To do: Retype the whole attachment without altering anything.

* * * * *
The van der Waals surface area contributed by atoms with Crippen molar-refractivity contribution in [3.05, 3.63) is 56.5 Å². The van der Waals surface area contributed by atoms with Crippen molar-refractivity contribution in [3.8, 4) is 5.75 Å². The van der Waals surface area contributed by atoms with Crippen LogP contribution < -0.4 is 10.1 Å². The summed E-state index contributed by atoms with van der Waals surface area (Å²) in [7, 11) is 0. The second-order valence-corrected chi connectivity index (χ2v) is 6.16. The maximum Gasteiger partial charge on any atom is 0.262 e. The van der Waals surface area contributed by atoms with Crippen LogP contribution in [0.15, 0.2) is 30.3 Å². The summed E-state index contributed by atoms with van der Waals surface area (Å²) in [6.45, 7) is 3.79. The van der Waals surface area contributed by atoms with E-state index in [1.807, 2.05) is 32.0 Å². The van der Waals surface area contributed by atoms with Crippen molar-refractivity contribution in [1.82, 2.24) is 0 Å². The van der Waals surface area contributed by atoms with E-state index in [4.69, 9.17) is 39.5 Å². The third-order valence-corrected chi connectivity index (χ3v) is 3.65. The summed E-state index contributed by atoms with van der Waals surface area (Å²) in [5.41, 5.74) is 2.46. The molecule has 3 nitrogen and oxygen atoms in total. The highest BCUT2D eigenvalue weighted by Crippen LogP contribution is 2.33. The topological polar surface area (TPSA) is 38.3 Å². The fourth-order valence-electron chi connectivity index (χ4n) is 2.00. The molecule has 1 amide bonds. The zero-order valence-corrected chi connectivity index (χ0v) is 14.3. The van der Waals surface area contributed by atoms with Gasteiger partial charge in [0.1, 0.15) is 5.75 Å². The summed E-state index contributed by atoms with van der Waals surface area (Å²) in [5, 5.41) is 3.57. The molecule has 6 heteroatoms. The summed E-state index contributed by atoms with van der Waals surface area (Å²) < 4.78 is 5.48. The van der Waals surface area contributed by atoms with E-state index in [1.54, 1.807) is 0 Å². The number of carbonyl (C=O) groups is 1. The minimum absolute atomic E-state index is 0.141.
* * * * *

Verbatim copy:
The van der Waals surface area contributed by atoms with Crippen molar-refractivity contribution in [3.05, 3.63) is 56.5 Å². The van der Waals surface area contributed by atoms with Crippen molar-refractivity contribution in [3.8, 4) is 5.75 Å². The van der Waals surface area contributed by atoms with Crippen LogP contribution < -0.4 is 10.1 Å². The summed E-state index contributed by atoms with van der Waals surface area (Å²) in [7, 11) is 0. The second-order valence-corrected chi connectivity index (χ2v) is 6.16. The maximum Gasteiger partial charge on any atom is 0.262 e. The van der Waals surface area contributed by atoms with Crippen LogP contribution in [0.15, 0.2) is 30.3 Å². The summed E-state index contributed by atoms with van der Waals surface area (Å²) in [6.45, 7) is 3.79. The van der Waals surface area contributed by atoms with E-state index in [1.807, 2.05) is 32.0 Å². The van der Waals surface area contributed by atoms with Crippen molar-refractivity contribution in [1.82, 2.24) is 0 Å². The van der Waals surface area contributed by atoms with E-state index in [4.69, 9.17) is 39.5 Å². The third-order valence-corrected chi connectivity index (χ3v) is 3.65. The summed E-state index contributed by atoms with van der Waals surface area (Å²) in [5.41, 5.74) is 2.46. The molecule has 3 nitrogen and oxygen atoms in total. The highest BCUT2D eigenvalue weighted by Crippen LogP contribution is 2.33. The topological polar surface area (TPSA) is 38.3 Å². The fourth-order valence-electron chi connectivity index (χ4n) is 2.00. The molecule has 1 amide bonds. The zero-order valence-corrected chi connectivity index (χ0v) is 14.3. The van der Waals surface area contributed by atoms with Gasteiger partial charge in [0.1, 0.15) is 5.75 Å². The summed E-state index contributed by atoms with van der Waals surface area (Å²) in [5, 5.41) is 3.57. The molecule has 6 heteroatoms. The summed E-state index contributed by atoms with van der Waals surface area (Å²) < 4.78 is 5.48. The van der Waals surface area contributed by atoms with E-state index in [1.54, 1.807) is 0 Å². The number of carbonyl (C=O) groups is 1. The minimum absolute atomic E-state index is 0.141.